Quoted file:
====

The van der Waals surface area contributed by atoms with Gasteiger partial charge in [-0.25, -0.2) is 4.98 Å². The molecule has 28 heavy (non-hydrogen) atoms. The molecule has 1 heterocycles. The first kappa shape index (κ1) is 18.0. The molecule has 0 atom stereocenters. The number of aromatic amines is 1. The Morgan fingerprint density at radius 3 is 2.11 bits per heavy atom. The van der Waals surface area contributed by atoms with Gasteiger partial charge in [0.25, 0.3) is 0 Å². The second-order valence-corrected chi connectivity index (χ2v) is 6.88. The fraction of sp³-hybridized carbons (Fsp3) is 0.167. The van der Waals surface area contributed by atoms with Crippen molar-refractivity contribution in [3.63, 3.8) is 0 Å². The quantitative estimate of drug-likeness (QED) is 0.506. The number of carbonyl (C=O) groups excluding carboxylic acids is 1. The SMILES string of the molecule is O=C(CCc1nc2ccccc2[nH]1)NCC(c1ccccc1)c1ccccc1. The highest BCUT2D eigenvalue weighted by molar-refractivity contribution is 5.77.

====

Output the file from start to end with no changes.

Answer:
The van der Waals surface area contributed by atoms with Gasteiger partial charge in [-0.25, -0.2) is 4.98 Å². The molecule has 28 heavy (non-hydrogen) atoms. The molecule has 1 heterocycles. The first kappa shape index (κ1) is 18.0. The molecule has 0 atom stereocenters. The number of aromatic amines is 1. The Morgan fingerprint density at radius 3 is 2.11 bits per heavy atom. The van der Waals surface area contributed by atoms with Gasteiger partial charge in [0.25, 0.3) is 0 Å². The second-order valence-corrected chi connectivity index (χ2v) is 6.88. The fraction of sp³-hybridized carbons (Fsp3) is 0.167. The van der Waals surface area contributed by atoms with Crippen molar-refractivity contribution in [3.63, 3.8) is 0 Å². The quantitative estimate of drug-likeness (QED) is 0.506. The number of carbonyl (C=O) groups excluding carboxylic acids is 1. The SMILES string of the molecule is O=C(CCc1nc2ccccc2[nH]1)NCC(c1ccccc1)c1ccccc1. The highest BCUT2D eigenvalue weighted by molar-refractivity contribution is 5.77.